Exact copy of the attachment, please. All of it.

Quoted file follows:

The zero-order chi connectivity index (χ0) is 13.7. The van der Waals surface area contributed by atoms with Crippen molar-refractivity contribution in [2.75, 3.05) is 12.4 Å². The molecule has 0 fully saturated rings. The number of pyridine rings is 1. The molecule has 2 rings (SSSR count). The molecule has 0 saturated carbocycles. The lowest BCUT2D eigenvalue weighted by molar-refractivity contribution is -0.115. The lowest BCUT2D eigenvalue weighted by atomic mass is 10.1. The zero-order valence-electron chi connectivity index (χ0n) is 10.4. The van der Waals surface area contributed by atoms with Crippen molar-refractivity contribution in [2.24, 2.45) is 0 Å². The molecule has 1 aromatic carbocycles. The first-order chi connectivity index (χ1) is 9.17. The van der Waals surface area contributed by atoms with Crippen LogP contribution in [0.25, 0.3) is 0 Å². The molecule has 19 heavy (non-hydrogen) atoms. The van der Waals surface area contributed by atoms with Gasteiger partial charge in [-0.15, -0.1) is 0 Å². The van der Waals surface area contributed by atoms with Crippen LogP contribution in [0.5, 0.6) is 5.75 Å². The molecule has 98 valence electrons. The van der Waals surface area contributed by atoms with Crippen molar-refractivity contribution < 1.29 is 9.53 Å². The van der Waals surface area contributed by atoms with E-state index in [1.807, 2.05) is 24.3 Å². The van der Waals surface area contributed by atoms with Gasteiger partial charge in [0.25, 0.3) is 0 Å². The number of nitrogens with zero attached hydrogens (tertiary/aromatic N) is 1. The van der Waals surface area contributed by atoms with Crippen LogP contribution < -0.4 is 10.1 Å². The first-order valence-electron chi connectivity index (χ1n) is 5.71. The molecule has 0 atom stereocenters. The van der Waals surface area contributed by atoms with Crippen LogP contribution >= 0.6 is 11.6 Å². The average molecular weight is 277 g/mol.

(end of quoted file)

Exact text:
The zero-order chi connectivity index (χ0) is 13.7. The van der Waals surface area contributed by atoms with Crippen molar-refractivity contribution in [2.75, 3.05) is 12.4 Å². The molecule has 0 fully saturated rings. The number of pyridine rings is 1. The molecule has 2 rings (SSSR count). The molecule has 0 saturated carbocycles. The lowest BCUT2D eigenvalue weighted by molar-refractivity contribution is -0.115. The lowest BCUT2D eigenvalue weighted by atomic mass is 10.1. The zero-order valence-electron chi connectivity index (χ0n) is 10.4. The van der Waals surface area contributed by atoms with Crippen molar-refractivity contribution in [2.24, 2.45) is 0 Å². The molecule has 1 aromatic carbocycles. The first-order chi connectivity index (χ1) is 9.17. The van der Waals surface area contributed by atoms with Crippen LogP contribution in [0.25, 0.3) is 0 Å². The molecule has 19 heavy (non-hydrogen) atoms. The van der Waals surface area contributed by atoms with Gasteiger partial charge in [-0.15, -0.1) is 0 Å². The van der Waals surface area contributed by atoms with Crippen LogP contribution in [0.5, 0.6) is 5.75 Å². The molecule has 98 valence electrons. The van der Waals surface area contributed by atoms with Crippen molar-refractivity contribution < 1.29 is 9.53 Å². The van der Waals surface area contributed by atoms with E-state index in [1.807, 2.05) is 24.3 Å². The van der Waals surface area contributed by atoms with Gasteiger partial charge in [0.25, 0.3) is 0 Å². The number of nitrogens with zero attached hydrogens (tertiary/aromatic N) is 1. The van der Waals surface area contributed by atoms with Crippen LogP contribution < -0.4 is 10.1 Å². The first-order valence-electron chi connectivity index (χ1n) is 5.71. The molecule has 0 atom stereocenters. The van der Waals surface area contributed by atoms with Crippen LogP contribution >= 0.6 is 11.6 Å². The average molecular weight is 277 g/mol.